Sexual harassment can be a tremendous liability in the workplace if not addressed properly. In a medical office environment it can have disastrous effects on both employee retention and patient care. Addressing the issue and implementing protocol to handle claims is essential. Creating an environment where employees can work without being harassed is fundamental. Making employees feel comfortable and ensuring that they are aware that they can report an incident-free of retaliation are key roles for the medical office manager.
As the office manager, it’s important to understand that many people may not know what constitutes harassment in the office. Sometimes it can be hard to identify. What is offensive to one person may not be to another. Employees must know where to draw the line. However, before they can, it is essential for them to comprehend what sexual harassment is and why it is not tolerated in the workplace environment.
What is Sexual Harassment in the Workplace?
The U.S. Equal Employment Opportunity Commission (EEOC) clearly defines sexual harassment in the workplace as inappropriate or unwelcome sexual advances, requests for sexual favors, and other verbal and physical conduct of a sexual nature. Both the victim and the individual that is doing the harassing can be male or female. Other workplace behaviors such as off-color jokes, suggestions, queries, inappropriate text messages, voicemail messages, and email can also constitute an act of harassment.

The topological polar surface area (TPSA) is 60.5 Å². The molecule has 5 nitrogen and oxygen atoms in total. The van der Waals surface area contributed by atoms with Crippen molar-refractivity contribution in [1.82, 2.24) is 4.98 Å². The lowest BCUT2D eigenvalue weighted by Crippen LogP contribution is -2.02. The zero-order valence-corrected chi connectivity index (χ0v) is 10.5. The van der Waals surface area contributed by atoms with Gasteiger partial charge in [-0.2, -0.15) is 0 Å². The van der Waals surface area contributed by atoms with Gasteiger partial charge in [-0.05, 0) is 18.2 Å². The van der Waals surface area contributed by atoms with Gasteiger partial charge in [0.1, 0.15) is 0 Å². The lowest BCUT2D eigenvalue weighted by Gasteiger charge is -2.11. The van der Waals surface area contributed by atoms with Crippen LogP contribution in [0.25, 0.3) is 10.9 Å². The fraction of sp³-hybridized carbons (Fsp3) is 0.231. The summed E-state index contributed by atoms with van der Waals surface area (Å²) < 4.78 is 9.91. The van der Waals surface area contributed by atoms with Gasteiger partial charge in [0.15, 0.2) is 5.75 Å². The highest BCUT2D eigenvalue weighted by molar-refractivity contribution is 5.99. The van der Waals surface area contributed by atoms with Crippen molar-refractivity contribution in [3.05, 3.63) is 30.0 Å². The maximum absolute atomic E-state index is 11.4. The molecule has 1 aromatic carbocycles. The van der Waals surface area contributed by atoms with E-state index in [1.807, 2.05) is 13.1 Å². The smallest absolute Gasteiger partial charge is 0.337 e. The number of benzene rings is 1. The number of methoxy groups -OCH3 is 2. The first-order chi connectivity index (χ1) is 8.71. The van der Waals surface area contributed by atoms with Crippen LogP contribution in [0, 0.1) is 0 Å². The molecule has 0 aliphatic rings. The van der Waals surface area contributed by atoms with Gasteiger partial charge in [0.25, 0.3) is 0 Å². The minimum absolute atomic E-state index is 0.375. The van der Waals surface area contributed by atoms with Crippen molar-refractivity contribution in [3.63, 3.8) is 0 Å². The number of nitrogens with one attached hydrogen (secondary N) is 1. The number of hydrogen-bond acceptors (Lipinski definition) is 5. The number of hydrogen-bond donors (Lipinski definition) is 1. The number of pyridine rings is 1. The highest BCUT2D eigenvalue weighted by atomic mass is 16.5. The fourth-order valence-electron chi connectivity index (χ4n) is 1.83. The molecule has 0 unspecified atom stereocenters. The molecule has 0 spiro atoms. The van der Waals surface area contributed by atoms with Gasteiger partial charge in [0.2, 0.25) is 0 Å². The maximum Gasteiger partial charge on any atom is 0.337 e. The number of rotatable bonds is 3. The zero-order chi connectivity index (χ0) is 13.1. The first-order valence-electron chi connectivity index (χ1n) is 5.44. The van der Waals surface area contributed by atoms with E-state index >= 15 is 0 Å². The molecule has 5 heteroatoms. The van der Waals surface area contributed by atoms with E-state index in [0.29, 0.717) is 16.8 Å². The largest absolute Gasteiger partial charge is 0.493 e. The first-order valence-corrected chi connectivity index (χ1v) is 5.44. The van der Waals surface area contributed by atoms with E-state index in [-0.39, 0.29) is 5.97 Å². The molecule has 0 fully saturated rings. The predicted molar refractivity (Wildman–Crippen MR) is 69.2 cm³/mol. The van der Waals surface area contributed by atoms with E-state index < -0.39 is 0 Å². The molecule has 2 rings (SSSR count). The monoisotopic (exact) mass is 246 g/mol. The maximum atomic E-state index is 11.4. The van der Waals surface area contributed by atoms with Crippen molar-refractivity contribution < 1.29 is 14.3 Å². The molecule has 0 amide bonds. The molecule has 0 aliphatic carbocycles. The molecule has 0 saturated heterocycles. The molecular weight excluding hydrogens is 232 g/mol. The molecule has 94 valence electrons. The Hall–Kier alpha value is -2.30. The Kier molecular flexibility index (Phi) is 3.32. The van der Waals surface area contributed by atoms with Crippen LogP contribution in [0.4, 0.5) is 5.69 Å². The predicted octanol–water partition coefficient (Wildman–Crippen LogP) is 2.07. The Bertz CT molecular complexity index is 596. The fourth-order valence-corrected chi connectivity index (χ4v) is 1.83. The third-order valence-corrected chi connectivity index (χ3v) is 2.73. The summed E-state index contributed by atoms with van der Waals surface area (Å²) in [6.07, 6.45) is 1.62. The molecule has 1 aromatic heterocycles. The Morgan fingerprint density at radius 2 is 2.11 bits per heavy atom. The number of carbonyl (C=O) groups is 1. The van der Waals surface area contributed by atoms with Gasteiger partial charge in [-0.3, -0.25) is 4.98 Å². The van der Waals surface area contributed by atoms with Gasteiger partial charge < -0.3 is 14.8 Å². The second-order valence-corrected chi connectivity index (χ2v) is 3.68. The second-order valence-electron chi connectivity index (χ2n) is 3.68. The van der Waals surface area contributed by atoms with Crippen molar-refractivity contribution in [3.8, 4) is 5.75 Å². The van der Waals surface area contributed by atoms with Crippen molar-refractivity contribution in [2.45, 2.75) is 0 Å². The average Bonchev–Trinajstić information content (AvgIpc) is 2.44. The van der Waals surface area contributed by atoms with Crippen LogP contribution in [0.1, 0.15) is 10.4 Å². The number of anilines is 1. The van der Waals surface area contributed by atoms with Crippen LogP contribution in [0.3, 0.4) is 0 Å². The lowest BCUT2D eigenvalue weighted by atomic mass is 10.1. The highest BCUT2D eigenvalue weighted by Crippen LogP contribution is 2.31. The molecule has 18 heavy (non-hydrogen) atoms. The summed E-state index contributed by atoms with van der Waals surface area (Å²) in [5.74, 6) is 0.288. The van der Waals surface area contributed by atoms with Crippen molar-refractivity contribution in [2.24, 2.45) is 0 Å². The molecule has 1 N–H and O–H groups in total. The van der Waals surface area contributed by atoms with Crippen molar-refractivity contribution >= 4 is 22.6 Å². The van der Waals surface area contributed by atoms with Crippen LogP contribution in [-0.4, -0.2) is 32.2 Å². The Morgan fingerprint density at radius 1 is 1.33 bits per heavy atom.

Under Title VII of the Civil Rights Act, it is the responsibility of the employer to eliminate workplace harassment. Failure to do so can result in a violation or even worse, possible litigation. There are many different ways to address and prevent sexual harassment in the workplace. When handling a reported incident, a medical office manager’s professional attitude and a keen awareness of the practice’s responsibilities will aid in helping to properly address the issue. In addition, employers must be aware of the overall conduct that contributes to the office atmosphere. It is also their responsibility to ensure employees know sexual harassment will not be tolerated.
Writing a Policy for Your Medical Practice
For many medical offices, it is best to start with a strong sexual harassment policy. Clearly state your organization’s commitment to a discrimination-free work environment and stress those behaviors that will not be tolerated. For best results, the policy should include the following:
- Mandatory sexual harassment training for all new and existing employees. In addition, outline disciplinary actions for those not in compliance.
- A statement outlining offensive behaviors including actions, jokes, words, comments, or literature based on sex, race, ethnicity, age, religion, or any other protected class. Be specific and give examples.
- Proper reporting procedures should an incident occur. Employees submitting a harassment incident report are required to do so within 30 calendar days of the event. It is imperative that the report include dates, times, places, names and the claimant’s signature.
- A comprehensive list of disciplinary actions for any employee that engages in sexual harassment.
Manage Challenging Issues in the Medical Practice
Learn how to navigate and manage challenging issues like sexual harassment when you enroll in the CMOM certification. Get insights on the curriculum and advance your career in medical office management.